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Author Topic: How do we know we do not do everything upside down?  (Read 1544 times)

Offline Thebox

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What says that north is north and we roll around a curvature falling into the sun, what says we are not hanging off the sun rolling around an ''ant hill''.

earth
sun


or

sun
earth


an upside down curvature.


Because if I start to spin holding a string with a weight on it, the weight will rotate around my legs dependent to velocity.

« Last Edit: 13/10/2015 14:12:03 by Thebox »


 

Offline evan_au

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Re: How do we know we do not do everything upside down?
« Reply #1 on: 15/10/2015 11:35:46 »
Quote from: Thebox
What says that... we roll around a curvature falling into the sun?
Sit a bowling ball on a rubber sheet, and it makes an indentation. Roll a marble past this indentation, and it will be deflected towards the bowling ball, and could (temporarily) take on something that looks like the orbit of a comet or planet around the Sun. If the marble starts off within the indentation, with a low enough velocity, it will remain within the indentation.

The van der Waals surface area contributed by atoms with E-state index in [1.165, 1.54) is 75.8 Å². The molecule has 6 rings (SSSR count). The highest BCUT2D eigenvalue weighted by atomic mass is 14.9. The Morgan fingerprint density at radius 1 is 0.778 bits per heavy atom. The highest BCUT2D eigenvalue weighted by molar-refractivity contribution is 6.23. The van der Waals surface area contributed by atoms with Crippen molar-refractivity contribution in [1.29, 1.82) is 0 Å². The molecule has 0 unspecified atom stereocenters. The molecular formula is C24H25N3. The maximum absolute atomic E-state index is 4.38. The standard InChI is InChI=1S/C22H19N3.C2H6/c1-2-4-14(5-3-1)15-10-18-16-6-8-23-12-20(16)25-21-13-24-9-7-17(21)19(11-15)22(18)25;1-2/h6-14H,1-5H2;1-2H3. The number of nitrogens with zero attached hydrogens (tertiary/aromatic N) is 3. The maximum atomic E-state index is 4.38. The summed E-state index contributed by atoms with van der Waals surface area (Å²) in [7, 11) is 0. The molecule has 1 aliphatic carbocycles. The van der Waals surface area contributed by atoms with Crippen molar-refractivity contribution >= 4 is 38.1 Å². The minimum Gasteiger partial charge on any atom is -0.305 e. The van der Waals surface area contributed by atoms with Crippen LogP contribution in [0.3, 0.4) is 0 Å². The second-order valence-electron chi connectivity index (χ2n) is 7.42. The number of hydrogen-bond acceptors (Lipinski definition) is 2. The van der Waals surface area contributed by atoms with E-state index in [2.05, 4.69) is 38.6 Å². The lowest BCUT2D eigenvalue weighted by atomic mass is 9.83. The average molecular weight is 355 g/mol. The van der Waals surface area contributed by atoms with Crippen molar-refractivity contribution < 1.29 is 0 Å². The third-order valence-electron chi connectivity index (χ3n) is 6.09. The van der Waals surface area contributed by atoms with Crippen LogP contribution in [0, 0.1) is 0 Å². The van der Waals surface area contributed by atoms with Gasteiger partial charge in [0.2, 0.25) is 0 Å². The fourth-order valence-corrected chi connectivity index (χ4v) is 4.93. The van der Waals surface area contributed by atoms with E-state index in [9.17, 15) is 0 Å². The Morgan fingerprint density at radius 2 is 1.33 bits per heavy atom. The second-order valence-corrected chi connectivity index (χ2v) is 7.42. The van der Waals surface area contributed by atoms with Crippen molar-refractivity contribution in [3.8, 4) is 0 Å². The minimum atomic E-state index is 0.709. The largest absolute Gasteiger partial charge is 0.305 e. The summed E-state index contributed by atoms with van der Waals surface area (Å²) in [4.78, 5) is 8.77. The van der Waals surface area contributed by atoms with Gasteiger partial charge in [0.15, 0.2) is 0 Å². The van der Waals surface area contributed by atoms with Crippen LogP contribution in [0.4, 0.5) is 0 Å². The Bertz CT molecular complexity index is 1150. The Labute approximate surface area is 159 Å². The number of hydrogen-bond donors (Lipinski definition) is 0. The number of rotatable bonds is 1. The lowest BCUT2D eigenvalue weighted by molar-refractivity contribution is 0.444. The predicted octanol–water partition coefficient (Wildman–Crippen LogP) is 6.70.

This is the image of a "gravitational well", which is sometimes used as a 2D analogy when introducing the concepts of Einstein's Special Relativity.

This imagery only works because we all grew up in a gravitational field, where bowling balls have weight, and will deflect a rubber sheet downwards. Similarly, a marble will tend to accelerate towards lower parts of the rubber sheet, under the influence of Earth's gravity.

In this "gravitational well" model, Earth's immense gravity is attracting the marble towards itself, providing the illusion that the bowling ball has a significant mass which attracts the marble.

Quote
what says we are not hanging off the sun rolling around an ''ant hill''?
Now, if you invert the image, and push a bowling ball up from underneath a rubber sheet, you will form something like an anthill. But if you roll a marble past such a hill, it will not divert towards the bowling ball, but away from it. No matter how slow or how close you roll a marble, it will end up infinitely far from the peak of the hill.

This alternative "anthill" model does not describe gravitational attraction or planetary motion at all, as it suggests that the Sun would repel all planets.

So, while some parts of Earth sometimes seem like an anthill, the Solar System is not (yet) an anthill.
 

Offline Thebox

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Re: How do we know we do not do everything upside down?
« Reply #2 on: 15/10/2015 13:49:19 »
Quote from: Thebox
What says that... we roll around a curvature falling into the sun?
Sit a bowling ball on a rubber sheet, and it makes an indentation. Roll a marble past this indentation, and it will be deflected towards the bowling ball, and could (temporarily) take on something that looks like the orbit of a comet or planet around the Sun. If the marble starts off within the indentation, with a low enough velocity, it will remain within the indentation.

This is the image of a "gravitational well", which is sometimes used as a 2D analogy when introducing the concepts of Einstein's Special Relativity.